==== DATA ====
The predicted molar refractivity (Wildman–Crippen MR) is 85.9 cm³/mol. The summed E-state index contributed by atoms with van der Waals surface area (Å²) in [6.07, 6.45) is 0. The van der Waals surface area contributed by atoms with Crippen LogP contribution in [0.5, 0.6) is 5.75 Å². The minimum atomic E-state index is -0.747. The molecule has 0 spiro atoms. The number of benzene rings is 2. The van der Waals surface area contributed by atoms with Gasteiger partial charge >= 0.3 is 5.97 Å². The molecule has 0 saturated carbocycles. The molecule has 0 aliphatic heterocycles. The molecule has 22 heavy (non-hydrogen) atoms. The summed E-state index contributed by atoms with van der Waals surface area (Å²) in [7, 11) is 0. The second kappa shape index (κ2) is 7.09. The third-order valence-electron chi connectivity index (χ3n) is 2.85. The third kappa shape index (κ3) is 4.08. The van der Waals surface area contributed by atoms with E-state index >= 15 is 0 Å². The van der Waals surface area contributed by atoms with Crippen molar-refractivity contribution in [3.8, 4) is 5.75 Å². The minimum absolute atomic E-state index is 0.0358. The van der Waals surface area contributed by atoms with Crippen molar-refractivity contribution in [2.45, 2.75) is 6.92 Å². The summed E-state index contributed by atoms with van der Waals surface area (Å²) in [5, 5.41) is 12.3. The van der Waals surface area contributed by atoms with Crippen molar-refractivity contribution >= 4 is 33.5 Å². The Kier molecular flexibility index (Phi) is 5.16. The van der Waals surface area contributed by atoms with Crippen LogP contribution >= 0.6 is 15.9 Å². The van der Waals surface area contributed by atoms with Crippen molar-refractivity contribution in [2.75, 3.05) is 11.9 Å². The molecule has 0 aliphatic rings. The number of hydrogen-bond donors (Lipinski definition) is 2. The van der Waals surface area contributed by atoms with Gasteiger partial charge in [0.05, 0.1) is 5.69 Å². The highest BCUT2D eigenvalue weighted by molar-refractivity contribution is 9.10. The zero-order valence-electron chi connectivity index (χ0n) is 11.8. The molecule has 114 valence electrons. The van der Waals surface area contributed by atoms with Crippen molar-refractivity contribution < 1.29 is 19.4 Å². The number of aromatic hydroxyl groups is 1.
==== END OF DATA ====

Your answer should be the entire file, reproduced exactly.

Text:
The predicted molar refractivity (Wildman–Crippen MR) is 85.9 cm³/mol. The summed E-state index contributed by atoms with van der Waals surface area (Å²) in [6.07, 6.45) is 0. The van der Waals surface area contributed by atoms with Crippen LogP contribution in [0.5, 0.6) is 5.75 Å². The minimum atomic E-state index is -0.747. The molecule has 0 spiro atoms. The number of benzene rings is 2. The van der Waals surface area contributed by atoms with Gasteiger partial charge >= 0.3 is 5.97 Å². The molecule has 0 saturated carbocycles. The molecule has 0 aliphatic heterocycles. The molecule has 22 heavy (non-hydrogen) atoms. The summed E-state index contributed by atoms with van der Waals surface area (Å²) in [7, 11) is 0. The second kappa shape index (κ2) is 7.09. The third-order valence-electron chi connectivity index (χ3n) is 2.85. The third kappa shape index (κ3) is 4.08. The van der Waals surface area contributed by atoms with E-state index >= 15 is 0 Å². The van der Waals surface area contributed by atoms with Crippen molar-refractivity contribution in [3.8, 4) is 5.75 Å². The minimum absolute atomic E-state index is 0.0358. The van der Waals surface area contributed by atoms with Crippen molar-refractivity contribution in [2.45, 2.75) is 6.92 Å². The summed E-state index contributed by atoms with van der Waals surface area (Å²) in [5, 5.41) is 12.3. The van der Waals surface area contributed by atoms with Crippen molar-refractivity contribution >= 4 is 33.5 Å². The Kier molecular flexibility index (Phi) is 5.16. The van der Waals surface area contributed by atoms with Crippen LogP contribution >= 0.6 is 15.9 Å². The van der Waals surface area contributed by atoms with Crippen molar-refractivity contribution in [2.75, 3.05) is 11.9 Å². The molecule has 0 aliphatic rings. The number of hydrogen-bond donors (Lipinski definition) is 2. The van der Waals surface area contributed by atoms with Gasteiger partial charge in [0.05, 0.1) is 5.69 Å². The highest BCUT2D eigenvalue weighted by molar-refractivity contribution is 9.10. The zero-order valence-electron chi connectivity index (χ0n) is 11.8. The molecule has 114 valence electrons. The van der Waals surface area contributed by atoms with Crippen molar-refractivity contribution < 1.29 is 19.4 Å². The number of aromatic hydroxyl groups is 1.